Start from Taipei and Venture Out to See Taiwan! Reflections of Mikio Numata, Chief Representative, Japan-Taiwan Exchange Association, Taipei Office
Taiwan and Japan have a long, tangled relationship going back to the 16th century. If you blow away the political dust, you’ll see that the 400-year Taiwan-Japan story is a grand tapestry with many nations, cultures, languages, trading partners, arts and crafts movements, and other aspects of humanity woven in. In 1972, diplomatic ties between the two states were severed and relations entered a more practical phase with the set up of Japan Interchange Association (財團法人交流協會) and the Association of East Asian Relations (亞東關係協會). These two associations allowed each nation to participate in a non-governmental interactive platform, and thus continue working on economic cooperation. After 45 years, these two associations changed their names to the Japan-Taiwan Exchange Association (公益財團法人日本台灣交流協會) and the Taiwan-Japan Relations Association (臺灣與日本關係協會) in 2017. By so doing, exchanges between these two nations has been confirmed, and stands as an important cornerstone of their friendship and mutual development.
Remembering the Good Old Days while Meeting Taipei Again
Mikio Numata (沼田幹夫) took office in July, 2014, but this wasn’t his first visit to Taiwan. 47 years ago, college student Numata visited Taipei, which was just half its present size at the time. There was no MRT, no HSR (高鐵) – not even a bus route that crossed the whole city! The infrastructure of the east side was just being laid, and the current financial and economic center – the Xinyi district (信義區) was just a vast rice paddy. In the 1970s, Ximending (西門町) was at its peak; on Wuchang Street (武昌街) alone, there were more than 10 movie theaters! The neighborhood was considered a cornucopia of delicacies for young people, and an entertainment oasis for all Taipeiers. Young Numata was deeply impressed by the similar culture, understandable language, and fabulous eatables he found there. Almost half a century has passed, and now he is an ambassador who has seen it all in the diplomatic world. He has been assigned to the USA, China, Hong Kong, and Myanmar, but Taiwan will be the last stop of his illustrious forty-year career. He compares metropolis of Taiwan with other international cities, and concludes: “To me, Taipei is the best.”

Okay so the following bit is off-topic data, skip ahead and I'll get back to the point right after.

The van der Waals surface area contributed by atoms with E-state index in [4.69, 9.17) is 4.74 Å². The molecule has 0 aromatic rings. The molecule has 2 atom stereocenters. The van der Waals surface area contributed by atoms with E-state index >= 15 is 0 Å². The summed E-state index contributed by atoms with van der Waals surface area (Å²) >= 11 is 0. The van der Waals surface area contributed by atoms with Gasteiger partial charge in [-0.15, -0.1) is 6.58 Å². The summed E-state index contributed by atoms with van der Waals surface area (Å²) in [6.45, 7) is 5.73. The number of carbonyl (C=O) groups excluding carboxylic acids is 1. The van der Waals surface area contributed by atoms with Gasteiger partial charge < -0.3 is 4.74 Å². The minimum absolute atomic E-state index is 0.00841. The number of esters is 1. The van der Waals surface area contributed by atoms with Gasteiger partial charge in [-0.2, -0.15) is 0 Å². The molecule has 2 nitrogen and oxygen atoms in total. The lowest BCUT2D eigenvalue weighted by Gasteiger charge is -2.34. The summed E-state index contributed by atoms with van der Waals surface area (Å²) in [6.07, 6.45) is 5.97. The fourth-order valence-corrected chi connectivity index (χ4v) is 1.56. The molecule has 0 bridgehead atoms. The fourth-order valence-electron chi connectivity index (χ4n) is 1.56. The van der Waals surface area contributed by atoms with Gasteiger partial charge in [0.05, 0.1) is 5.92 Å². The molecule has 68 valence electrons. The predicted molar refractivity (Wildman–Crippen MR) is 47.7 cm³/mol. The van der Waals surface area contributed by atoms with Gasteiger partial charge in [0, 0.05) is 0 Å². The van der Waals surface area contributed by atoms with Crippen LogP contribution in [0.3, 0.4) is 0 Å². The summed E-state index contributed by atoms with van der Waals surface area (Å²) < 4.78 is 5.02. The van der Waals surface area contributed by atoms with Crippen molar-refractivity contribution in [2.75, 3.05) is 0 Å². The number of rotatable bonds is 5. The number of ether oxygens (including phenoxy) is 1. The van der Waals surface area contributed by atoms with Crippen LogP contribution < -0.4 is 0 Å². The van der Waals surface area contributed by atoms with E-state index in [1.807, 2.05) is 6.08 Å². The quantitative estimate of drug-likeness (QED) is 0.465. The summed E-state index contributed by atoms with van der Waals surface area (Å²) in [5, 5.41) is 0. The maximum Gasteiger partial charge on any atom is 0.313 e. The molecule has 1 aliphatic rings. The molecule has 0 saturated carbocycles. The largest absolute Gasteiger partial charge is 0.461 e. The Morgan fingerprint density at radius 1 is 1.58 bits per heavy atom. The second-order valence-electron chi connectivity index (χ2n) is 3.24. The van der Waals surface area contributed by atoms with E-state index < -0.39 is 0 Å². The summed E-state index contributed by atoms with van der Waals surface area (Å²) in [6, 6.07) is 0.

For Japanese travelers, Taiwan is very amenable, with the basic necessities of life all readily available. According to the Tourism Bureau’s (觀光局) statistics, in 2016, there were over 6 million trips taken between Taiwan and Japan about 4.29 million Taiwanese travelling to Japan, and about 1.89 million Japanese coming to Taiwan. In short, one out of every five Taiwanese went to Japan, and one out of seventy Japanese came here, with most of them visiting Taipei only. This variance in number is probably due to the difference in size of each country’s population, although there’s also a dissimilarity in the cultural knowledge of each place. Numata says frankly that Taiwanese people are more familiar with the local culture, traditions, natural scenery, architecture and food in Japan than Japanese tourists are with Taiwan outside of Taipei.
Making Friends with the Arts; Discovering a Different Taiwan